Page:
Polish truckers and farmers have started a blockade of one of the busiest border crossings with Ukraine, expanding a protest against what they say is unfair competition from Ukraine and demanding more government support.
The Polish truckers and farmers began an around-the-clock blockade of the southeastern Medyka crossing on Monday.
Keep readinglist of 4 items
Medyka is the fourth border point Polish workers have blocked since November 6, stranding thousands of lorries for days in kilometres-long lines.
The Polish truckers said they are losing out to Ukrainian companies, which offer cheaper prices and are transporting goods within the European Union rather than just between the bloc and Ukraine.
After Russia’s invasion of Ukraine in 2022, the EU lifted permit requirements for Ukrainian truckers entering the bloc and for EU truckers entering Ukraine.
‘No intention of giving up’
The Polish truckers are demanding the EU reintroduce the old permit system, offering exemptions for the transport only of humanitarian and military supplies.
They also want empty trucks from the EU to be excluded from an electronic queueing system in Ukraine and measures to stop Belarusian and Russian hauliers from setting up companies in Poland to get around sanctions.
Polish farmers joining the blockade are pressuring their government to extend support to help them cope with low grain prices.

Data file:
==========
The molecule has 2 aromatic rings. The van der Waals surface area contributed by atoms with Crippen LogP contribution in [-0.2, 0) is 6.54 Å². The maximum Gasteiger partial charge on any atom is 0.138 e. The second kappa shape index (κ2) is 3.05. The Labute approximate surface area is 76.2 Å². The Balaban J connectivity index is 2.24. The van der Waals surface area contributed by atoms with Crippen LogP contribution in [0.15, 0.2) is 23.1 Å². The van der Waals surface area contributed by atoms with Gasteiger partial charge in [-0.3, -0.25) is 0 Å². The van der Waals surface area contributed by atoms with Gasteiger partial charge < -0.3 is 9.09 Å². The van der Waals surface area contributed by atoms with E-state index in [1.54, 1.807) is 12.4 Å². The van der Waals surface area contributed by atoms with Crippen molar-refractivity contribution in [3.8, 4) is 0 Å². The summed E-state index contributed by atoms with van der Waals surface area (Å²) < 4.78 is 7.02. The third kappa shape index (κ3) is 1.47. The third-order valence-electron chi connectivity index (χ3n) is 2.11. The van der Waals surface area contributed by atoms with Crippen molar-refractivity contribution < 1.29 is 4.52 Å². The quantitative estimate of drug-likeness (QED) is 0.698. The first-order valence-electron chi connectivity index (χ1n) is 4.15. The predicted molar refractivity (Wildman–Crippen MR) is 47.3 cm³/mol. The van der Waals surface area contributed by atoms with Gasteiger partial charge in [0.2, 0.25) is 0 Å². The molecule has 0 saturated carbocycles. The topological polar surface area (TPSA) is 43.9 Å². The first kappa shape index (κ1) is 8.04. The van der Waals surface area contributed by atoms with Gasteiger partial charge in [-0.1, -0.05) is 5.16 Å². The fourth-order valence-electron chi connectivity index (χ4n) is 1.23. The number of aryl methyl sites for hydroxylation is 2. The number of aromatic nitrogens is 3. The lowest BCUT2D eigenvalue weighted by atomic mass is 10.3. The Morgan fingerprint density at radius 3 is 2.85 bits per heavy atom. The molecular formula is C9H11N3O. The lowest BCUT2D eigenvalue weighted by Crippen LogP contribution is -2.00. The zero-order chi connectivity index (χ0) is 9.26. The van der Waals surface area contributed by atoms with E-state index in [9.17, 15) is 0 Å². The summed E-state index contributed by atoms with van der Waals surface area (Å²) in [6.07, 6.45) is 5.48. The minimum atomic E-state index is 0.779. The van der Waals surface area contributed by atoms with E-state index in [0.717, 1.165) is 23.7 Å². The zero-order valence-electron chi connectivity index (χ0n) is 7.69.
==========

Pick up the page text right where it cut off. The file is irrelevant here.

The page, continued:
Tomasz Borkowski, leader of a Polish transporters union, said the workers are committed to maintaining the blockade until their demands are met.
“I would like to end this protest as soon as possible because it is as burdensome for us as for everyone around us,” Borkowski said.
“We have no intention of giving up, and we will stand until we get our terms.”
Protesters said only two trucks were being allowed to pass through the Medyka border crossing per hour with exemptions made for humanitarian aid and war supplies.
This has led to a 127-hour wait for trucks to cross at Medyka, one of just eight road border crossings with Ukraine, according to data from the Polish border guard.
Ukraine said the protest is damaging its fragile wartime economy by hampering exports and stopping supplies of essentials like motor vehicle gas from entering the country.
With Ukraine’s Black Sea ports, a key export route before the war, virtually blocked by Russia, Ukrainian businesses rely on roads and railways to reroute exports and imports.
Ukraine’s Ministry of Infrastructure estimated that an average of 40,000 to 50,000 trucks had been crossing the border with Poland per month via eight existing crossings, twice as many as before the war. Most of the goods are carried by Ukraine’s transport fleet.